See the Full Movie Page New Finding Dory Trailer: A Case of Sequelitis?

Finding Dory

With last summer’s Inside Out, Pixar has yet another success story in the books — a box office hit with that much-sought-after trifecta of wit, intelligence, and heart. Within days of its release, however, the media was already sniffing around for news of a possible sequel. It may still be early in the day for such speculation, but given Pixar’s recent history and current lineup, it’s a fair question. Each Toy Story sequel has been more successful than the last, and Cars 2 and Monsters University both boasted solid (if not stellar) numbers. And the studio isn’t stopping there: The Incredibles 2 (or some variation of that title) is in the works, along with a fourth Toy Story film and Cars 3; and the trailer for Finding Dory (out June 17, 2016) has just been released.

There are some movies that just don’t cry out for a second go-round, and 2003’s Finding Nemo is one of them. It’s all right there in the title — once little Nemo was found, the story had pretty much run its course. But Dory, the forgetful blue tang voiced by Ellen DeGeneres, was enough of a breakout character to merit a movie of her own.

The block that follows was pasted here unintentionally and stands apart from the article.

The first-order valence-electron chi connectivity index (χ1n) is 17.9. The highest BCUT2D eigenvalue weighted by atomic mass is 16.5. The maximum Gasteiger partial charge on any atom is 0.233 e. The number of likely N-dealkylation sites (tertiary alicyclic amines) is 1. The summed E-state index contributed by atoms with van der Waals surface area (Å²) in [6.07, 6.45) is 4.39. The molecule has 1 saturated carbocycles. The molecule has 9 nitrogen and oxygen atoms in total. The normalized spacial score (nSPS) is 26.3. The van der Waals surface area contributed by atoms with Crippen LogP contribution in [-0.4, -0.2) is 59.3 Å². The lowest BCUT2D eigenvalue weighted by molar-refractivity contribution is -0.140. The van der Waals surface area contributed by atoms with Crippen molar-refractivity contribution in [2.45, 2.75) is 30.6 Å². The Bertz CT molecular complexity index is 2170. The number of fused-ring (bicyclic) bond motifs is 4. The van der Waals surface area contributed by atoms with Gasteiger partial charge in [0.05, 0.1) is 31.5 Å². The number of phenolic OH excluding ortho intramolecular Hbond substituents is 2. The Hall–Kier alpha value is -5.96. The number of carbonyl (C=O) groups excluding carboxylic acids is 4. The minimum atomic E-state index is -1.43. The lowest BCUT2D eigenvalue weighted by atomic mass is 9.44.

At least, that’s what Pixar’s hoping. The trailer, though, isn’t particularly promising. While the concept of the movie seems compelling enough — Dory sets out to find the family she can’t remember losing — the gags we’re presented with don’t seem to bring anything new to the characters. It’s just more of Dory being goofy and Marlin being exasperated with her, as they cross the ocean together on a zany adventure, this time with Nemo in tow. Of course, Pixar has surprised me plenty of times in the past (I’d never have guessed that Toy Story 2 and 3 could even come close to the genius of the original, and yet they stand as its equals). Maybe Finding Dory has a few tricks up its sleeve as well.

Finding Dory Trailer





While earning my BFA in creative writing at the University of Maine at Farmington, I clerked part-time in a video store (which, against the odds, is still in business to this day). After graduation, I traveled across the country and then moved to Hawaii for six months. When the Pacific sun began to fry my delicate New England sensitivities, I returned to Maine, where I continue to feed my cinematic addictions.